Google continues to emphasize structured data such as Schema.org markup to help understand a website and associated entities. Structured data’s benefits extend beyond producing rich snippets and are increasingly vital to search engine optimization.
- name and alternateName
- address and areaServed (for local businesses)
Some of these properties impact how your business appears in search. All will help Google understand your business.
Organization Schema Essentials
1. Include name and alternative name
Google recommends schema Organization properties of name and alternativeName, such as a brand. They appear above the title in search snippets. Otherwise, Google displays the domain name.
A company or brand name above a search snippet builds recognition and trust. And including all associated brands in schema markup helps Google understand the overall company setup.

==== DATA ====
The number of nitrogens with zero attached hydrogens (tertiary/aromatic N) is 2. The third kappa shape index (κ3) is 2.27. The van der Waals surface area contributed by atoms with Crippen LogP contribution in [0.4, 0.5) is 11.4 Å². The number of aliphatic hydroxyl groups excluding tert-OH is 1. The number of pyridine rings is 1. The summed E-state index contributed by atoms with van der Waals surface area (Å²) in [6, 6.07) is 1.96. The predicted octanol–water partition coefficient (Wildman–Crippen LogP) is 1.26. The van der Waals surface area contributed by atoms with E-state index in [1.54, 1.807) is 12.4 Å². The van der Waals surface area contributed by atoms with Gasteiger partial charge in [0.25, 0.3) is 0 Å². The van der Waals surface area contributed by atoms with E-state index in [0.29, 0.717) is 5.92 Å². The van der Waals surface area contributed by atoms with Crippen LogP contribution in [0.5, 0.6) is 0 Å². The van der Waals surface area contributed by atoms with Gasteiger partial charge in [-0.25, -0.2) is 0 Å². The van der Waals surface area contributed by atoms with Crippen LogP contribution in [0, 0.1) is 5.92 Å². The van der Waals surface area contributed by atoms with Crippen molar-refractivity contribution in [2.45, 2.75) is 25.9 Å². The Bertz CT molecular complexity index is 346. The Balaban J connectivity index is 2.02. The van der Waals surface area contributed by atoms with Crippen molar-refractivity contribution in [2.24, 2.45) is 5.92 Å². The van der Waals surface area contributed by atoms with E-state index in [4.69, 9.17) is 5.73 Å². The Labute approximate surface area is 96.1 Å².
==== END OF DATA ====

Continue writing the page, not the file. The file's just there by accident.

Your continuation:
2. Include your logo
Linking the logo property to what’s shown on your site helps Google display the correct image in your knowledge panel. For example, searching for “shopify” produces a knowledge panel with the logo in the top-right.
Remember to update the logo property in your Organization schema after rebrands or redesigns.
3. Add more sameAs properties
Schema’s sameAs property identifies the external channels managed by your company, such as social media profiles. Google may also include sameAs links in a knowledge panel (as in the Shopify example above), although the logo property is a stronger signal.
Google supports structured data using JSON-LD code. JSON-LD code using the Schema.org markup is the most popular. It’s now more or less the industry standard.
Labels in Schema.org can be confusing. “Types” are analogous to categories. “Properties” are like products. There are roughly 800 types and 1,500 properties. Google supports only some of them.
Google offers no instruction on the specific types or properties to deploy other than highlighting their use. A good rule is to include as many as necessary to help Google understand your business. However, avoid unimportant details such as unmaintained profiles, a slogan, or the number of employees. Focus your Organization type on what you want Google to use.